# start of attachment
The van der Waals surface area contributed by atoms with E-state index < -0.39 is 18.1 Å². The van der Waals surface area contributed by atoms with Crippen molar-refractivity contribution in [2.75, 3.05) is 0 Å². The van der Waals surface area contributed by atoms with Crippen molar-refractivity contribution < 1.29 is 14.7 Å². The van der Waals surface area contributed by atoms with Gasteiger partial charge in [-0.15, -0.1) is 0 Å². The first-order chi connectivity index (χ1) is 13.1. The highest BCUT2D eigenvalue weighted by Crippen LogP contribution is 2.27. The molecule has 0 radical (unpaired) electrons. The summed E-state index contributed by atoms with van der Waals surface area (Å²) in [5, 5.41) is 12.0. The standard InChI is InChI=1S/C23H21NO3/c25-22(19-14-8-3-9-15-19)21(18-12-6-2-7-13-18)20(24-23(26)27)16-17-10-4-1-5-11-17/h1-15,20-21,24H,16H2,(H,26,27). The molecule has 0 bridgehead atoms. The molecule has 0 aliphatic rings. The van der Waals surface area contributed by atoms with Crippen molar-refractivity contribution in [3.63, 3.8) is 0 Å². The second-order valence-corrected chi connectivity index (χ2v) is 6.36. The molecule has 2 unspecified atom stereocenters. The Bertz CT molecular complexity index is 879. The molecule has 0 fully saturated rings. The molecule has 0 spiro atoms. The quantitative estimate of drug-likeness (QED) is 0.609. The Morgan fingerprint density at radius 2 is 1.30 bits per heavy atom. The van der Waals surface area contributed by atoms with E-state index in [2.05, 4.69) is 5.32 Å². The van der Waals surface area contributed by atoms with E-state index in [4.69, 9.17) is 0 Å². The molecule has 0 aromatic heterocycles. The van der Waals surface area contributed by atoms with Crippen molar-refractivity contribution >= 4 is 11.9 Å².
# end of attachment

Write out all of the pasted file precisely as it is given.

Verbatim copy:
The van der Waals surface area contributed by atoms with E-state index < -0.39 is 18.1 Å². The van der Waals surface area contributed by atoms with Crippen molar-refractivity contribution in [2.75, 3.05) is 0 Å². The van der Waals surface area contributed by atoms with Crippen molar-refractivity contribution < 1.29 is 14.7 Å². The van der Waals surface area contributed by atoms with Gasteiger partial charge in [-0.15, -0.1) is 0 Å². The first-order chi connectivity index (χ1) is 13.1. The highest BCUT2D eigenvalue weighted by Crippen LogP contribution is 2.27. The molecule has 0 radical (unpaired) electrons. The summed E-state index contributed by atoms with van der Waals surface area (Å²) in [5, 5.41) is 12.0. The standard InChI is InChI=1S/C23H21NO3/c25-22(19-14-8-3-9-15-19)21(18-12-6-2-7-13-18)20(24-23(26)27)16-17-10-4-1-5-11-17/h1-15,20-21,24H,16H2,(H,26,27). The molecule has 0 bridgehead atoms. The molecule has 0 aliphatic rings. The van der Waals surface area contributed by atoms with Crippen molar-refractivity contribution in [3.63, 3.8) is 0 Å². The second-order valence-corrected chi connectivity index (χ2v) is 6.36. The molecule has 2 unspecified atom stereocenters. The Bertz CT molecular complexity index is 879. The molecule has 0 fully saturated rings. The molecule has 0 spiro atoms. The quantitative estimate of drug-likeness (QED) is 0.609. The Morgan fingerprint density at radius 2 is 1.30 bits per heavy atom. The van der Waals surface area contributed by atoms with E-state index in [2.05, 4.69) is 5.32 Å². The van der Waals surface area contributed by atoms with E-state index in [4.69, 9.17) is 0 Å². The molecule has 0 aromatic heterocycles. The van der Waals surface area contributed by atoms with Crippen molar-refractivity contribution >= 4 is 11.9 Å².